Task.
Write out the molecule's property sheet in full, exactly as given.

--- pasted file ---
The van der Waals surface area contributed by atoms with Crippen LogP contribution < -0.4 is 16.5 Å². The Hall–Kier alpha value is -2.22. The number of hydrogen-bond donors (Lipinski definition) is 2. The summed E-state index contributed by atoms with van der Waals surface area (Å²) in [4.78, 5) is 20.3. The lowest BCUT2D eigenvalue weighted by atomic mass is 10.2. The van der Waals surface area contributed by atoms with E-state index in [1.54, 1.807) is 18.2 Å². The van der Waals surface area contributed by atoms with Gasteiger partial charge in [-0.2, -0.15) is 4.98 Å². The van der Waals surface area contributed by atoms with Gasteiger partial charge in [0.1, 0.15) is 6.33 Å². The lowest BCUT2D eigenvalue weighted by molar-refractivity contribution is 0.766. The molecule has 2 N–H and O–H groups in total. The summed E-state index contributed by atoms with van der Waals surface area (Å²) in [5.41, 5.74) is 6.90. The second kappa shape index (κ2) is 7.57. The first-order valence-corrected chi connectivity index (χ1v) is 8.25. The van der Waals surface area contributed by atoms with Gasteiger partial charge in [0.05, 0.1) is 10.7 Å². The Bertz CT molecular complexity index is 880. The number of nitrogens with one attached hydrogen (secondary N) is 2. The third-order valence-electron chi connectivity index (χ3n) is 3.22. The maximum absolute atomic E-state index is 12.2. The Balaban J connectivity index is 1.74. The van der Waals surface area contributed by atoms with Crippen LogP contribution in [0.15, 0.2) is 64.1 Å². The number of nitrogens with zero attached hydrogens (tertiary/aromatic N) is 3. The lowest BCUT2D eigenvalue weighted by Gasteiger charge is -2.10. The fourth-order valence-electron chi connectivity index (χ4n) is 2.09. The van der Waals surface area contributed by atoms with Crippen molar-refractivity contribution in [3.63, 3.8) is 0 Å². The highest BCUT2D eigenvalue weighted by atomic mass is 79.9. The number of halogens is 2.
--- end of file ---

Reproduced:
The van der Waals surface area contributed by atoms with Crippen LogP contribution < -0.4 is 16.5 Å². The Hall–Kier alpha value is -2.22. The number of hydrogen-bond donors (Lipinski definition) is 2. The summed E-state index contributed by atoms with van der Waals surface area (Å²) in [4.78, 5) is 20.3. The lowest BCUT2D eigenvalue weighted by atomic mass is 10.2. The van der Waals surface area contributed by atoms with E-state index in [1.54, 1.807) is 18.2 Å². The van der Waals surface area contributed by atoms with Gasteiger partial charge in [-0.2, -0.15) is 4.98 Å². The van der Waals surface area contributed by atoms with Gasteiger partial charge in [0.1, 0.15) is 6.33 Å². The lowest BCUT2D eigenvalue weighted by molar-refractivity contribution is 0.766. The molecule has 2 N–H and O–H groups in total. The summed E-state index contributed by atoms with van der Waals surface area (Å²) in [5.41, 5.74) is 6.90. The second kappa shape index (κ2) is 7.57. The first-order valence-corrected chi connectivity index (χ1v) is 8.25. The van der Waals surface area contributed by atoms with Gasteiger partial charge in [0.05, 0.1) is 10.7 Å². The Bertz CT molecular complexity index is 880. The number of nitrogens with one attached hydrogen (secondary N) is 2. The third-order valence-electron chi connectivity index (χ3n) is 3.22. The maximum absolute atomic E-state index is 12.2. The Balaban J connectivity index is 1.74. The van der Waals surface area contributed by atoms with Crippen LogP contribution in [0.15, 0.2) is 64.1 Å². The number of nitrogens with zero attached hydrogens (tertiary/aromatic N) is 3. The lowest BCUT2D eigenvalue weighted by Gasteiger charge is -2.10. The fourth-order valence-electron chi connectivity index (χ4n) is 2.09. The van der Waals surface area contributed by atoms with Crippen molar-refractivity contribution in [3.63, 3.8) is 0 Å². The highest BCUT2D eigenvalue weighted by atomic mass is 79.9. The number of halogens is 2.